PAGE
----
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Address reprint requests to Emile A. Bacha, MD, Associate Professor of Surgery, Harvard Medical School, Senior Associate in Cardiac Surgery, Children’s Hospital Boston, 300 Longwood Avenue, Bader 273, Boston, MA 02115.
Patent ductus arteriosus (PDA) clip ligation and vascular ring division are among the oldest procedures performed in congenital heart surgery and comprise a large amount of so-called closed-heart congenital heart procedures. Although controversies still exist regarding closure of small, inaudible PDAs, the need to close larger PDAs in the non-preterm infant is well established. Vascular ring division is always indicated in the presence of symptoms and should be considered in asymptomatic patients with evidence for airway compression.
The first successful video-assisted thoracoscopic (VATS) PDA clip ligation was performed in 1993,
These computer-enhanced systems offer three-dimensional visualization and significantly improved instrumentation, with motion scaling and a wrist mechanism that allows surgeons to perform complex cardiac procedures, including coronary artery bypass, mitral and aortic valve replacement, and atrial septal defect closure, through small incisions in adult patients. The da Vinci Surgical System (Intuitive Surgical, Sunnyvale, CA) consists of two primary components: the surgeon’s viewing and control console, and the surgical arm unit that positions and maneuvers detachable surgical EndoWrist instruments. These pencil-sized instruments, which possess small mechanical wrists with 7° of motion, are designed to provide the dexterity of the surgeon’s forearm and wrist at the operative site through entry ports less than 1 cm in size. One port allows access for the endoscope, and the other two ports provide access for surgical instruments. The wrists of the surgical instruments mimic the motions made by the operating surgeon, who sits at a console removed from the operating table. The surgeon peers through an eyepiece that provides high-definition, full-color, magnified three-dimensional images of the surgical site provided by the endoscope and controls the instrument arms in real-time by manipulating modified joysticks.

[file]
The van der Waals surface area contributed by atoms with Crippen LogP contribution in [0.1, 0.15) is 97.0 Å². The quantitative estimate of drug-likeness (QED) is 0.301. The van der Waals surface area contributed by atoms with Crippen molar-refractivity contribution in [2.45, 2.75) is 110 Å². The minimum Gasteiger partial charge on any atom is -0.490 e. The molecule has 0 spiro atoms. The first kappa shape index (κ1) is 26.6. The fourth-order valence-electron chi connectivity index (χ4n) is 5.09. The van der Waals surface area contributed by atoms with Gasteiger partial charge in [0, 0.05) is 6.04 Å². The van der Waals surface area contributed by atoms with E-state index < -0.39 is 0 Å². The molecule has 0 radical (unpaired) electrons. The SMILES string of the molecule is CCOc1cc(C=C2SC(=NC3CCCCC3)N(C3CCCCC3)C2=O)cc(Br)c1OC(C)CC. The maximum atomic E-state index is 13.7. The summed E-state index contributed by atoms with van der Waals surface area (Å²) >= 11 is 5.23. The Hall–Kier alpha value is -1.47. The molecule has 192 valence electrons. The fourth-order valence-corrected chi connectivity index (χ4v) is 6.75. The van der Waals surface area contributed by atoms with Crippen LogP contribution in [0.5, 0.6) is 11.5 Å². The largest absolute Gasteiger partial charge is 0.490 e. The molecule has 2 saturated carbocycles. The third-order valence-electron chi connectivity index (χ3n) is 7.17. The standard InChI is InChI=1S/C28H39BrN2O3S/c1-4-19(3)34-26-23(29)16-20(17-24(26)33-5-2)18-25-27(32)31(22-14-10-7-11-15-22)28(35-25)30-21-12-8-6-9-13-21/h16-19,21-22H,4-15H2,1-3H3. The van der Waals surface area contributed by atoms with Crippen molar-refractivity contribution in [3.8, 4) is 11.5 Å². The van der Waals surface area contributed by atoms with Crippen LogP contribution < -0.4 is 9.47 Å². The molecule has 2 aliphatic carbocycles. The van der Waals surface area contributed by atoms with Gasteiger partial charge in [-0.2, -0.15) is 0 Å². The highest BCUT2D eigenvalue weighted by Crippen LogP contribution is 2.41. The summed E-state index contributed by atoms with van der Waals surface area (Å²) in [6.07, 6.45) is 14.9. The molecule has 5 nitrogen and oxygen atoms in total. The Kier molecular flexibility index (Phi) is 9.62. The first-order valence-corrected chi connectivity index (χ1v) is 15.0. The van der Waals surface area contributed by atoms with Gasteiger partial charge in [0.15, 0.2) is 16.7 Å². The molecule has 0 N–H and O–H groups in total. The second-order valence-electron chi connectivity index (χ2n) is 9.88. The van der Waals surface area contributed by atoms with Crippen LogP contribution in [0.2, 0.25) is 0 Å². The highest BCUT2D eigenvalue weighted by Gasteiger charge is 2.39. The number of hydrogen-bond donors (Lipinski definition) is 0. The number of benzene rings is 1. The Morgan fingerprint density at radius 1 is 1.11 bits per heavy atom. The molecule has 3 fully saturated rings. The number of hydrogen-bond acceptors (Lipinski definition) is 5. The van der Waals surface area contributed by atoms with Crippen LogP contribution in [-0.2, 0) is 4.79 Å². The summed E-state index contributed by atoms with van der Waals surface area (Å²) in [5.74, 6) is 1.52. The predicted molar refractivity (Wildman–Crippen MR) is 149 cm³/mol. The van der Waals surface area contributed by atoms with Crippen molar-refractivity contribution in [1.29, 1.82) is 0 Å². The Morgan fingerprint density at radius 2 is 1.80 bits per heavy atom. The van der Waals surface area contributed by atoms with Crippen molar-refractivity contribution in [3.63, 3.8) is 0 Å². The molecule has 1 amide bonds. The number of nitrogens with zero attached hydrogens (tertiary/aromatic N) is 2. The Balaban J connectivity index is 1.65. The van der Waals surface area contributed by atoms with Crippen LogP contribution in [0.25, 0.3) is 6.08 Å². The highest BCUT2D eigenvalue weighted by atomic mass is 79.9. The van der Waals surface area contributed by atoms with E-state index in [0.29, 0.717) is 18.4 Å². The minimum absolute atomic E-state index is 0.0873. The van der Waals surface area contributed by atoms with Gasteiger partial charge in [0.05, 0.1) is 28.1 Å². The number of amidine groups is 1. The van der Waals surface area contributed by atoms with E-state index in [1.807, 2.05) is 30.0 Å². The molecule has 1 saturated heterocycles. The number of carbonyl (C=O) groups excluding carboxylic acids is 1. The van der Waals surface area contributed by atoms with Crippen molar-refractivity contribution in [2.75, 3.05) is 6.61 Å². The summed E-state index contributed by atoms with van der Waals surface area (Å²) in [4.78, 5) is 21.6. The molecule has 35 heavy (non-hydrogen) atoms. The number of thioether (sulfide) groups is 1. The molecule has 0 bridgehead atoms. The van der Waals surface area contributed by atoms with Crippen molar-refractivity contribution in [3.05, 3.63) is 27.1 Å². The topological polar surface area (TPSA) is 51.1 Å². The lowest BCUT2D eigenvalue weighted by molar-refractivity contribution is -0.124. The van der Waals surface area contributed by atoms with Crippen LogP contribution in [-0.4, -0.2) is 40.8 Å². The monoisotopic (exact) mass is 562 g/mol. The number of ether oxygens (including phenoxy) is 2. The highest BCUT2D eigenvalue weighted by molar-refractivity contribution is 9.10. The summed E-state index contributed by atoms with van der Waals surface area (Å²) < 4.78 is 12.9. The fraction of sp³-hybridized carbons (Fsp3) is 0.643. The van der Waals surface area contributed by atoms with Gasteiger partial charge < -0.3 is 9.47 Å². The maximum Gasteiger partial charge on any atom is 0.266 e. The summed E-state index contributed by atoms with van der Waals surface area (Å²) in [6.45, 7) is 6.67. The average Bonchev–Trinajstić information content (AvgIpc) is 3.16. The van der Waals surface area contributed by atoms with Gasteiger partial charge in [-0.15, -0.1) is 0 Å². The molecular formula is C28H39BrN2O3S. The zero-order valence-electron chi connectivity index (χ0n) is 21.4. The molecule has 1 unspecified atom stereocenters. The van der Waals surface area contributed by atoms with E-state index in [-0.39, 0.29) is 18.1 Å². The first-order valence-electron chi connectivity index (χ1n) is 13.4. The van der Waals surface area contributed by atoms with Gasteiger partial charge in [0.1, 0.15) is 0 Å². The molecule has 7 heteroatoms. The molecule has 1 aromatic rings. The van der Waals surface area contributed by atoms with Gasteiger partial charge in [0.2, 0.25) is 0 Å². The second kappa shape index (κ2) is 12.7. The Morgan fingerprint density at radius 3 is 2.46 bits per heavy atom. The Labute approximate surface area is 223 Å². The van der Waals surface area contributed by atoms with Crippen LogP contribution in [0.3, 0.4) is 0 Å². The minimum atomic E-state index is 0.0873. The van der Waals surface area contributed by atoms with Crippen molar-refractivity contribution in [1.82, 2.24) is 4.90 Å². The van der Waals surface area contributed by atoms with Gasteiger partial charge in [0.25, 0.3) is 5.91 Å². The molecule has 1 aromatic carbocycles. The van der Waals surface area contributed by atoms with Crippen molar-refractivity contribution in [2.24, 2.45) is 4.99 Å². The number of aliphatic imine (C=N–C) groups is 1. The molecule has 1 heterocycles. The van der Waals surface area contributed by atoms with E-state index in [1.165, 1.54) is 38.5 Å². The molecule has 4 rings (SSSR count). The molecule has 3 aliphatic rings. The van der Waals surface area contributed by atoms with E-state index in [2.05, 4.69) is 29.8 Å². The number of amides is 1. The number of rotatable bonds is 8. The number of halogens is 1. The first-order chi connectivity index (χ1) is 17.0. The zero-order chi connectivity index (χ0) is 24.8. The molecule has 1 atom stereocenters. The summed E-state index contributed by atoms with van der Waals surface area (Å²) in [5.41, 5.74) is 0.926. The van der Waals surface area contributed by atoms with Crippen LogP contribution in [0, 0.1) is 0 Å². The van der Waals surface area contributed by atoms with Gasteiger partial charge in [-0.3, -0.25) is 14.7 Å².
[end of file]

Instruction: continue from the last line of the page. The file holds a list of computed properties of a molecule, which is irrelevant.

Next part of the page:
Pediatric patients present specific problems mostly related to their smaller chest cavity. Although 5-mm instruments and a 5-mm single-channel scope have been developed, our current exclusion criteria for robotic surgery are age less than 24 months and a body weight of less than 14 kg. Patients who are excluded for those reasons are operated with VATS techniques. The robotic approach offers significant advantages over VATS because of the three-dimensional endoscopic view, which mimics the depth perception in “open” surgery, and the markedly enhanced intracorporeal dexterity due to the intrathoracic “wristed” instrumentation. Thus, getting around tight corners and circumferential dissection of a vascular structure becomes much easier. Compared with open surgery, the lack of tactile feedback remains a disadvantage, although one rapidly gets accustomed to compensate for that with visual clues.
A new video-assisted thoracoscopic surgical technique for interruption of patent ductus arteriosus in infants and children.